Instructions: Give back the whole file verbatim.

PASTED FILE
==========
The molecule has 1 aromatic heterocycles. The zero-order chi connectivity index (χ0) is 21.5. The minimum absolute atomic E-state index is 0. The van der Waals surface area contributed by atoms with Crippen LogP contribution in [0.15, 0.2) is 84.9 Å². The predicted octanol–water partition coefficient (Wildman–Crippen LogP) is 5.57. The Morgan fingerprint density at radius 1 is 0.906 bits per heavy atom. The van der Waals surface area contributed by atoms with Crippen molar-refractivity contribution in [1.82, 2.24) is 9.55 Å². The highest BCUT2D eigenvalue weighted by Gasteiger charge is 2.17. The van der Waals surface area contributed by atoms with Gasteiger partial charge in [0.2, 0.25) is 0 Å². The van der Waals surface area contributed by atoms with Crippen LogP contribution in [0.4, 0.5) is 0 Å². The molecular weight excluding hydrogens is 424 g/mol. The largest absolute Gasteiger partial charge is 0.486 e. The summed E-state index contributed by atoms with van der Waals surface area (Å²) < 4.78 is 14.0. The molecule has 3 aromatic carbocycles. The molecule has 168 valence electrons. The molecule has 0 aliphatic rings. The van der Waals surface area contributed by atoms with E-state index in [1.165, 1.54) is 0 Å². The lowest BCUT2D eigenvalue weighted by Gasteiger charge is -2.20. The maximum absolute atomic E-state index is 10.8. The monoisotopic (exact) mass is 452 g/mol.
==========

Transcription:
The molecule has 1 aromatic heterocycles. The zero-order chi connectivity index (χ0) is 21.5. The minimum absolute atomic E-state index is 0. The van der Waals surface area contributed by atoms with Crippen LogP contribution in [0.15, 0.2) is 84.9 Å². The predicted octanol–water partition coefficient (Wildman–Crippen LogP) is 5.57. The Morgan fingerprint density at radius 1 is 0.906 bits per heavy atom. The van der Waals surface area contributed by atoms with Crippen molar-refractivity contribution in [1.82, 2.24) is 9.55 Å². The highest BCUT2D eigenvalue weighted by Gasteiger charge is 2.17. The van der Waals surface area contributed by atoms with Gasteiger partial charge in [0.2, 0.25) is 0 Å². The van der Waals surface area contributed by atoms with Crippen LogP contribution in [0.4, 0.5) is 0 Å². The molecular weight excluding hydrogens is 424 g/mol. The largest absolute Gasteiger partial charge is 0.486 e. The summed E-state index contributed by atoms with van der Waals surface area (Å²) < 4.78 is 14.0. The molecule has 3 aromatic carbocycles. The molecule has 168 valence electrons. The molecule has 0 aliphatic rings. The van der Waals surface area contributed by atoms with E-state index in [1.165, 1.54) is 0 Å². The lowest BCUT2D eigenvalue weighted by Gasteiger charge is -2.20. The maximum absolute atomic E-state index is 10.8. The monoisotopic (exact) mass is 452 g/mol.